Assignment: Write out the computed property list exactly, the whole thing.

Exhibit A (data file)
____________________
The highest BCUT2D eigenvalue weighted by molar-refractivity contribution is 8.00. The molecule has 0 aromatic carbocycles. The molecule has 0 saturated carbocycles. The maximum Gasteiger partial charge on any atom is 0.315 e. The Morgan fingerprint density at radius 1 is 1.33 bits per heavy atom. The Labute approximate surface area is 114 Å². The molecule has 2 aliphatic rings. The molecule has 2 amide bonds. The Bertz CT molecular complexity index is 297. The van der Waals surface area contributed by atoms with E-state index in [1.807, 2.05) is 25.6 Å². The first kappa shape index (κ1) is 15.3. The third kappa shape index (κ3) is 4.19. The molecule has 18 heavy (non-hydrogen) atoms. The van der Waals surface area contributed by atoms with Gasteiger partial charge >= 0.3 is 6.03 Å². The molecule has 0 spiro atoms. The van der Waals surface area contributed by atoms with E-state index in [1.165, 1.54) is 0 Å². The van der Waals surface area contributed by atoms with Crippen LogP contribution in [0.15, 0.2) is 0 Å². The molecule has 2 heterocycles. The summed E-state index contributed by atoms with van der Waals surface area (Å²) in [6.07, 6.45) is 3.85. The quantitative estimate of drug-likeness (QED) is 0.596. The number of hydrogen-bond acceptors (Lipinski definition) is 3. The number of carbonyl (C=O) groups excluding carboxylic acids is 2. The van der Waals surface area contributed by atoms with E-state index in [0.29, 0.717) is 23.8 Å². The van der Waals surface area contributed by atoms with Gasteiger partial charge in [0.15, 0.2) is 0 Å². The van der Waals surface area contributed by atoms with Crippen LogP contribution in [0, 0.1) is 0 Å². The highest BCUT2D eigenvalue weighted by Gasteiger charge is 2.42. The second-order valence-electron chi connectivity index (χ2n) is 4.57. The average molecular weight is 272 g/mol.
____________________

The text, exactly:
The highest BCUT2D eigenvalue weighted by molar-refractivity contribution is 8.00. The molecule has 0 aromatic carbocycles. The molecule has 0 saturated carbocycles. The maximum Gasteiger partial charge on any atom is 0.315 e. The Morgan fingerprint density at radius 1 is 1.33 bits per heavy atom. The Labute approximate surface area is 114 Å². The molecule has 2 aliphatic rings. The molecule has 2 amide bonds. The Bertz CT molecular complexity index is 297. The van der Waals surface area contributed by atoms with E-state index in [1.807, 2.05) is 25.6 Å². The first kappa shape index (κ1) is 15.3. The third kappa shape index (κ3) is 4.19. The molecule has 18 heavy (non-hydrogen) atoms. The van der Waals surface area contributed by atoms with Gasteiger partial charge >= 0.3 is 6.03 Å². The molecule has 0 spiro atoms. The van der Waals surface area contributed by atoms with E-state index in [1.165, 1.54) is 0 Å². The van der Waals surface area contributed by atoms with Crippen LogP contribution in [0.15, 0.2) is 0 Å². The molecule has 2 heterocycles. The summed E-state index contributed by atoms with van der Waals surface area (Å²) in [6.07, 6.45) is 3.85. The quantitative estimate of drug-likeness (QED) is 0.596. The number of hydrogen-bond acceptors (Lipinski definition) is 3. The number of carbonyl (C=O) groups excluding carboxylic acids is 2. The van der Waals surface area contributed by atoms with E-state index in [0.29, 0.717) is 23.8 Å². The van der Waals surface area contributed by atoms with Gasteiger partial charge in [0.15, 0.2) is 0 Å². The van der Waals surface area contributed by atoms with Crippen LogP contribution in [0, 0.1) is 0 Å². The highest BCUT2D eigenvalue weighted by Gasteiger charge is 2.42. The second-order valence-electron chi connectivity index (χ2n) is 4.57. The average molecular weight is 272 g/mol.